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Reuters Health Information (2004-08-03): Hepatitis C virus-like particles induce immune responses in baboons

Science

Hepatitis C virus-like particles induce immune responses in baboons

Last Updated: 2004-08-03 11:25:24 -0400 (Reuters Health)

NEW YORK (Reuters Health) - Hepatitis C virus-like particles (HCV-LP) induce both humoral and cellular immune responses in baboons, according to a report in the July Journal of Virology.

Virus-like particles are noninfectious proteins that closely mimic the properties of native virions, the authors explain, and HCV-LP have previously been shown to induce virus-specific immune responses in mice.

Dr. T. Jake Liang from National Institutes of Health, Bethesda, Maryland and colleagues evaluated the safety and immunogenicity of HCV-LP in a baboon model.

Immunized baboons showed a 100% seroconversion rate after the fourth immunization, the authors report, and the seroconversion rate after the third immunization increased from 0% to 100% with the use of adjuvants.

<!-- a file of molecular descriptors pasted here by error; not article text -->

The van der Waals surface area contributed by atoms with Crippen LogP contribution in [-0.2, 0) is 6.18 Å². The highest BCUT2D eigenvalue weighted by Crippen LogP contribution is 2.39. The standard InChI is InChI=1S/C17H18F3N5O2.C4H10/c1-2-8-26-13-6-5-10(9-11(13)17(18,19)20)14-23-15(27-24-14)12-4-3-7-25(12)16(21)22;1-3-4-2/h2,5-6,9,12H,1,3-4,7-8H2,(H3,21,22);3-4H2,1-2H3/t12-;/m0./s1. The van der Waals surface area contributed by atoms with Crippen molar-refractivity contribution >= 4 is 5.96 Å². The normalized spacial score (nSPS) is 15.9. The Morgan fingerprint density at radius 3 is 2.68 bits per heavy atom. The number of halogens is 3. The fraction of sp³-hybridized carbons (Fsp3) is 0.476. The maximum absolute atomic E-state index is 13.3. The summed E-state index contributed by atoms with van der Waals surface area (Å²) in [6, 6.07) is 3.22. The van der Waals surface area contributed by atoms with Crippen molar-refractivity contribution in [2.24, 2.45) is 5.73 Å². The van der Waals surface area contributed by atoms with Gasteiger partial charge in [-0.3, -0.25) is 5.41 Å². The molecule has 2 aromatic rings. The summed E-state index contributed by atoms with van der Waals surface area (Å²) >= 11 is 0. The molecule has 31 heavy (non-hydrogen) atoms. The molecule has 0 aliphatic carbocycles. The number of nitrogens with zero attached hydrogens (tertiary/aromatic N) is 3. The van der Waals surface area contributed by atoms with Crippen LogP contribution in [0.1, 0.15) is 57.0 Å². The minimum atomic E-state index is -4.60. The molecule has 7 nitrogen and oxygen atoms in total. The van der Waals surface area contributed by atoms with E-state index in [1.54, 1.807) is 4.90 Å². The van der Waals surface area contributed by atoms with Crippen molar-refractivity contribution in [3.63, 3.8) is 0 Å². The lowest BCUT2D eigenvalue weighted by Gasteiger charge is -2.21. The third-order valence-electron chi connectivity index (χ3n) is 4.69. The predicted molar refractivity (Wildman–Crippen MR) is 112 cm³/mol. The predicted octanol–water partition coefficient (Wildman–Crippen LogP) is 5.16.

HCV-LP immunization also induced HCV-specific CD4+ and CD8+ T-cell responses, the report indicates. These responses were not significantly enhanced by the addition of adjuvants to the vaccine.

Boosting at 8 months markedly enhanced both humoral and cellular immune responses. "This suggests that boosting after an extended period of hiatus from the previous immunization is likely to be crucial in the activation and expansion of memory T- and B-cell responses to elicit a robust and long-lasting immune response in these animals," the investigators write.

HCV-LP immunization appeared to be superior to immunization with recombinant HCV vaccinia virus, the researchers note.

All baboons remained healthy without any signs of toxicity from the immunization or adjuvants.

"The scientific community is working very hard to advance our knowledge in the prevention and management of hepatitis C," Dr. Liang told Reuters Health. "Development of an HCV vaccine is possible."

Dr. Liang added, "We are testing this approach in chimpanzees now."

J Virol 2004;78:6995-7003.

 
 
 
 
                 
 
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